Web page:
Tuesday, August 10, 2010

Purple Martin Megaflock

Photo by Chris Barnhart- Click to enlarge
Chris Barnhart put us on to the annual pre-migratory flocking of Purple Martins which are collecting at sunset north of Division at Old Orchard Road.  This is an annual event as they prepare for their trip south to the Amazon for the winter.  They routinely gather at various sites in North Springfield, covering the skies as they swoop into the trees for the night.  They are frequently mistaken for starlings flocking, but as swallows, their distinctive graceful flight is easy to distinguish.

You commonly hear that they eat lots of mosquitoes, but unfortunately it isn't true.  According to the MDC,
"These aerial acrobats catch flying insects on the wing.  They are not major predators of mosquitoes, which fly much lower than martins do.  A martin colony, however, may catch and eat several hundred beetles, horseflies, grasshoppers, dragonflies and wasps each day. Because inclement weather can greatly reduce the availability of flying insects, an extended period of rainy or cold weather can cause massive mortality in purple martin populations."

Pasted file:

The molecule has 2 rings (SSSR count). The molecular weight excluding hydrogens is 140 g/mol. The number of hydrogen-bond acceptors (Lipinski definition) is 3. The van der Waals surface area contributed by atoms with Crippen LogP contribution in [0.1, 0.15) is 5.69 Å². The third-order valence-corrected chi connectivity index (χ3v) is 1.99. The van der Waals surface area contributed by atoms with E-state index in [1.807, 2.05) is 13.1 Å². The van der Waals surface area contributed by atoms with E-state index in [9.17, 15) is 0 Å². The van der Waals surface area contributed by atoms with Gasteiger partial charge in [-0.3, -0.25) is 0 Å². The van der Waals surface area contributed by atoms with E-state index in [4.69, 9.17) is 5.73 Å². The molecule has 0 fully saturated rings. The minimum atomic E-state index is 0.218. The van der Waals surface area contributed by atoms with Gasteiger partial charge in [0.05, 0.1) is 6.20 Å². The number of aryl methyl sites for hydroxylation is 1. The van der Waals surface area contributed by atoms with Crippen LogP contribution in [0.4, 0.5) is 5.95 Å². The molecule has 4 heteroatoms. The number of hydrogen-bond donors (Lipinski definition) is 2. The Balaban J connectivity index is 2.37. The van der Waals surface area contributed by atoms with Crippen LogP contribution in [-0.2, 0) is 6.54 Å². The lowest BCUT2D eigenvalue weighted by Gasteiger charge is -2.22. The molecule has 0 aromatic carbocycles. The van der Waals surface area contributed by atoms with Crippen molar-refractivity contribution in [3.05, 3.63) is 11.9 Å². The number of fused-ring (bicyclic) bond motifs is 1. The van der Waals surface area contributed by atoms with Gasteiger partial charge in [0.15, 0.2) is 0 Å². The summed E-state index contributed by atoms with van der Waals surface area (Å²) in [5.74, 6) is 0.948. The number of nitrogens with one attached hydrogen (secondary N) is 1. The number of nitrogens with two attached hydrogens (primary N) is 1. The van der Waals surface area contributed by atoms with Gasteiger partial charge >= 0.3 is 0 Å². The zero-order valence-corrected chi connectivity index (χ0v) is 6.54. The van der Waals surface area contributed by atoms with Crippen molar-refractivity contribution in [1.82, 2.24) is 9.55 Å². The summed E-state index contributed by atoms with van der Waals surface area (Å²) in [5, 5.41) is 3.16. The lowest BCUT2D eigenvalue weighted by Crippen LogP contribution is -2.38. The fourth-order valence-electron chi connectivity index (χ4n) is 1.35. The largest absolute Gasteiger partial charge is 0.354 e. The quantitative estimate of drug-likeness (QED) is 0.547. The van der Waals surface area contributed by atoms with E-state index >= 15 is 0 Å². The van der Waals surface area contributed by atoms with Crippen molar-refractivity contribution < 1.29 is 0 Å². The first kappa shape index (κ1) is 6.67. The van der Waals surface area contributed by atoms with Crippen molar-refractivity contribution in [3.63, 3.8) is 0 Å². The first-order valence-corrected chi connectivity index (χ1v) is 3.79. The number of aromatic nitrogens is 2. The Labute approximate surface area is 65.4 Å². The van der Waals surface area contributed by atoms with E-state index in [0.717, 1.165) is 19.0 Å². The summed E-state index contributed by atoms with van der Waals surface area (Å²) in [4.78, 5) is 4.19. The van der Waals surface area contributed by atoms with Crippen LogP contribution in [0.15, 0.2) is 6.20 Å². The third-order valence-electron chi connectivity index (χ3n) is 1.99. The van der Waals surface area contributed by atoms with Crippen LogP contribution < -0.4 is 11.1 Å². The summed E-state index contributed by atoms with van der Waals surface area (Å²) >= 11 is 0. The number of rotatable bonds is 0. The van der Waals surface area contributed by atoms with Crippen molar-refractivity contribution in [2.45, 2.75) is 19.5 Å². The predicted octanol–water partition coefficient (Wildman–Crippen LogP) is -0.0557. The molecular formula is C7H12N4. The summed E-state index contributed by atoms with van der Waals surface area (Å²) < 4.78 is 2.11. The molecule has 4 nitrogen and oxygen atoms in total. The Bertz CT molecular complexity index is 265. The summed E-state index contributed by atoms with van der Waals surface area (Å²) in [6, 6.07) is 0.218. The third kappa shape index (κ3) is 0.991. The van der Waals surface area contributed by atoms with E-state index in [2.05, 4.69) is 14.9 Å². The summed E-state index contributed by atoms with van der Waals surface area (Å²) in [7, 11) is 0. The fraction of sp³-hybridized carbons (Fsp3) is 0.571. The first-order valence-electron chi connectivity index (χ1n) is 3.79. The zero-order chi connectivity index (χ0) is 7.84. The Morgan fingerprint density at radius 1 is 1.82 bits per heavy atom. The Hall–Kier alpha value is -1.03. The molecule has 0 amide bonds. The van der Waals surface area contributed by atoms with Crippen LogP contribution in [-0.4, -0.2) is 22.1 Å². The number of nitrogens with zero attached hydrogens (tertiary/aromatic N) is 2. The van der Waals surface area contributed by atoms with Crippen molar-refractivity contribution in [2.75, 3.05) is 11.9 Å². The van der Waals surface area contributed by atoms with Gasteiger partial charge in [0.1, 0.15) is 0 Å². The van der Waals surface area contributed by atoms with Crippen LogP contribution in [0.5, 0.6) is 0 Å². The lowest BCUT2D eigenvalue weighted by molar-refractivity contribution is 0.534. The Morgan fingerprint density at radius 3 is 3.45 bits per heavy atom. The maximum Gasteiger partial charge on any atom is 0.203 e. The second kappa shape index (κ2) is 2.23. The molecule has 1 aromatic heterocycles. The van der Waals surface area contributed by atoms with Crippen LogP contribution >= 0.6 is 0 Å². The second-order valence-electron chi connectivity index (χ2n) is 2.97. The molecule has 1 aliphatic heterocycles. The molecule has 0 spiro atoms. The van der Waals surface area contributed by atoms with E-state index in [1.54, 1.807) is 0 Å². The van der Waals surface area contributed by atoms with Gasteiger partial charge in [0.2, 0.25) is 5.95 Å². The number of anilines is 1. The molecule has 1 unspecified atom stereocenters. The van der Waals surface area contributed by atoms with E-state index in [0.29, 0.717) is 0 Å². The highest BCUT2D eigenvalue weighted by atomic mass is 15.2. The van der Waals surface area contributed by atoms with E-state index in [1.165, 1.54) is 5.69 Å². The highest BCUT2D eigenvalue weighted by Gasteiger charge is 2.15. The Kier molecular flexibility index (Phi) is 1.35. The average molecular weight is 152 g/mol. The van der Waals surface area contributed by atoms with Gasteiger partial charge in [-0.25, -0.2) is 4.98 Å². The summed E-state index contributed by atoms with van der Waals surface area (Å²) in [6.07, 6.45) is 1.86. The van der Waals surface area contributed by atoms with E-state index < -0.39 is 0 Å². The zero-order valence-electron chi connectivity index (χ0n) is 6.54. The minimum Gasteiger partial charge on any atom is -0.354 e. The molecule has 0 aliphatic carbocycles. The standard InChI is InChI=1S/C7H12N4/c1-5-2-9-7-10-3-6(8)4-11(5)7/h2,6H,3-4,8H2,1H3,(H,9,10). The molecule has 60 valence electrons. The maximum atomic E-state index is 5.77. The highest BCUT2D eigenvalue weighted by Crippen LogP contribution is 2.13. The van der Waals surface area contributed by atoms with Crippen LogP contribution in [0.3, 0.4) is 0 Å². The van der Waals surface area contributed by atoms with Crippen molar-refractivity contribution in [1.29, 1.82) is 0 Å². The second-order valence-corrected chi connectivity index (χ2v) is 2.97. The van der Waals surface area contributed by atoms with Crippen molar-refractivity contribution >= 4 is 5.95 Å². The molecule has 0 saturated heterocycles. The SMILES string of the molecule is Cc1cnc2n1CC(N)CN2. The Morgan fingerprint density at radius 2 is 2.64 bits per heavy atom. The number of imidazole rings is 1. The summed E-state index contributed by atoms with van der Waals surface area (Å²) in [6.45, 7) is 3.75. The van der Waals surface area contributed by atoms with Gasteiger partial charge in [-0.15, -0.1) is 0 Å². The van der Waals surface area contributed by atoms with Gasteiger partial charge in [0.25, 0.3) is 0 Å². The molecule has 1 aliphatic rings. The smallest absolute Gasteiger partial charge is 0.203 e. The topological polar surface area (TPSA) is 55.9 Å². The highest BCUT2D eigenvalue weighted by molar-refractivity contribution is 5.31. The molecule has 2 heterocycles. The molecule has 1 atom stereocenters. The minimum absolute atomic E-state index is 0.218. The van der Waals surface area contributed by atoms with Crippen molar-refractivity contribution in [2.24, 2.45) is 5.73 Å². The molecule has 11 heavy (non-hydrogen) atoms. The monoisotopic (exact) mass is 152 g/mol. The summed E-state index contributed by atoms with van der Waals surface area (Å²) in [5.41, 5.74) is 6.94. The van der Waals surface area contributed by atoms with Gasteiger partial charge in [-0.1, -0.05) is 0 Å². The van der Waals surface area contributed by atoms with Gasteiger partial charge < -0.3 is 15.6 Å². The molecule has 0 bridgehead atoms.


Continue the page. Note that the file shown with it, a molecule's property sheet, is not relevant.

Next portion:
Purple Martins are the largest North American swallow and are sometimes called "America's Bird. " Originally they were cavity nesters, but early Native Americans began providing them gourd homes and European immigrants took up the habit more formally.  Over time east of the Rockies they have become completely dependent on humans, living only in human provided martin houses.  Now there are Purple Martin Societies, blogs, clubs, magazines and a large commercial market for houses and other paraphernalia.  There is extensive information about their life at Purplemartin.org.
Pre-migratory resting- Click to enlarge
Purple Martins begin to arrive in Missouri in late March and follow the blossoming insect populations north all the way into Canada.  After monogamous mating, they raise their chicks in the summer and then fuel up for the return to the Amazon.  Their pre-migration flocks can measure in the hundreds of thousands.  Having lived in apartment houses, they are very comfortable clustering together on tree branches as they prepare for their big trip.

Currently they are filling the skies (See this map) around 8:10 and settling in around 8:30.  You can probably catch the show for another 10 to 20 days.

Thanks to Chris and Deb Barnhart for the call and the pictures.
More on Purple Martin dwellings is available at missouribirds.com
and a pdf file with house designs at mdc4.mdc.mo.gov/Documents/12199.pdf 

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